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Hepatitis C

What is hepatitis C?

Hepatitis C is a virus which can cause damage to the liver. Hepatitis C is mainly transmitted by direct blood to blood contact. Some people infected with hepatitis C will clear the virus from their body, but the majority will have the virus long term. Chronic infection can lead to progressive liver disease, though this usually occurs over a long period. A course of drug treatment for hepatitis C usually takes some months, and cure rates vary according to the strain (genotype) of the virus.

How is hepatitis C transmitted?

Hepatitis C virus is transmitted by transfer of blood, most commonly through drug users sharing needles. It was also transmitted through blood transfusions or blood products prior to screening of donated blood for hepatitis C, which started in New Zealand in July 1992. Non-sterile tattooing or body piercing equipment also poses a risk of hepatitis C transmission. The virus may also be transmitted from mother to child at birth. However, it is much less infectious than hepatitis B and does not spread as readily. The risk of sexual transmission appears to be very low, provided no blood-to-blood contact occurs.

What happens to those infected?

Some people get rid of the virus (approximately 20% in the first year of infection), but in many cases they will become chronically infected. These people have been infected with hepatitis C, and instead of getting rid of the virus, they "carry" it in their liver for many years. They often experience fatigue and other problems such as joint pains and skin irritations. In the long term, they are also at risk from progressive liver damage.

How do I know if I am chronically infected?

Only a blood test can tell you – the Hepatitis Foundation can organise this, or your own doctor can advise you how to get one.

How can I prevent spreading infection to others?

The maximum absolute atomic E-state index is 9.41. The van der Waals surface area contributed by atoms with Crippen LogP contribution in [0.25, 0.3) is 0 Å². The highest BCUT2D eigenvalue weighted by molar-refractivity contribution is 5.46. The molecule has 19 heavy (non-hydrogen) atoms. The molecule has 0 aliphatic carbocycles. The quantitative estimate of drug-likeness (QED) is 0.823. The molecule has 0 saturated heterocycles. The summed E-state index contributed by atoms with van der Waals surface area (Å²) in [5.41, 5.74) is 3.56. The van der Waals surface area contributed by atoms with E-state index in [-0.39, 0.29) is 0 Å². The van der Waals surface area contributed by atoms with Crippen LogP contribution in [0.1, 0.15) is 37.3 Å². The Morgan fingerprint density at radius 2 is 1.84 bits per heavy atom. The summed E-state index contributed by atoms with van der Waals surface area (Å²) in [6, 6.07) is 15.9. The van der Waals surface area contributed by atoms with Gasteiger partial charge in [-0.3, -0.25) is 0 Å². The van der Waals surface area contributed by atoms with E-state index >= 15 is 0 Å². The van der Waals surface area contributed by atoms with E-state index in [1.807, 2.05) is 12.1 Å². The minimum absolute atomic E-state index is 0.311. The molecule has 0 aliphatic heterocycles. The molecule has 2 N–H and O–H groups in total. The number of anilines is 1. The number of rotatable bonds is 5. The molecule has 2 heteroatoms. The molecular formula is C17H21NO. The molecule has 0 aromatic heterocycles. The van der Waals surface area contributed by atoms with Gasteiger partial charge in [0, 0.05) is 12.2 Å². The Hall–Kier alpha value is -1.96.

There is no vaccine available for immunisation against hepatitis C virus. To prevent spreading the infection, do not donate blood or share needles. Cover any open cuts and sores, and wipe up blood spills, cleaning the surface with bleach afterwards. Although transmission by conventional male/female sex is uncommon, you are advised to use a condom.

What happens to hepatitis C virus carriers?

Some people with chronic hepatitis C may eliminate the virus from their bodies, but for most (80%), hepatitis C leads to very slow, progressive liver damage. In some, this may eventually lead to liver scarring (cirrhosis) and liver failure, or to liver cancer. The time course can be very long, however, and many hepatitis C carriers will not develop serious complications until 30 to 50 years after infection.

The disease progresses more rapidly in males, those over 40 years, and in those who drink alcohol. It is strongly advised that people with hepatitis C do not drink alcohol, or at least reduce their intake to no more than two units daily.

Vaccination against hepatitis A and hepatitis B

Co-infection with hepatitis B or hepatitis A also has a serious impact on the outcome of chronic hepatitis C infection. People chronically infected with hepatitis C need to be tested for and, if susceptible, vaccinated against hepatitis A and B.

What is a genotype?

There are six main strains or "genotypes" of the hepatitis virus, and subtypes within these. The genotype can influence the level of viral replication, the natural history (course of the disease), and response to drug treatment with pegylated interferon and ribavirin. In New Zealand and Australia, the main genotypes are 1a, 1b and 3a. Genotypes 1 and 4 are the most difficult to treat, with a cure rate of approximately 55-60%. Genotypes 2 and 3 achieve a cure rate of approximately 80%.

Cure means that the hepatitis C virus is no longer detectable through blood tests, six months after treatment is completed. This is called 'sustained virological response' (SVR).

What treatment is available for hepatitis C?

Current treatment for hepatitis C virus is a course of pegylated interferon and ribavirin. Pegylated interferon is available in a pre-filled syringe and administered once a week by subcutaneous (into fat) injection for either 24 or 48 weeks, depending on genotype. Genotypes 1 and 4 are usually for 48 weeks.

Unfortunately, pegylated interferon has a number of drawbacks – it is given by injection and it causes some unpleasant side effects. Most troublesome are muscle aches and lack of energy, though these often improve after the first few doses, and can be lessened by giving the dose at night with aspirin or paracetamol.

It can also make depression worse and affect the number of immune cells in the blood. Both of these side effects need regular review by your doctor. Both pegylated interferon and ribavirin need close monitoring with blood tests. USA recommendations for treatment were published in the journal Hepatology (2002; 36 (5):supplement 1: 1-20).

Original material provided by the Hepatitis Foundation of New Zealand. Reviewed by everybody, March 2011. 


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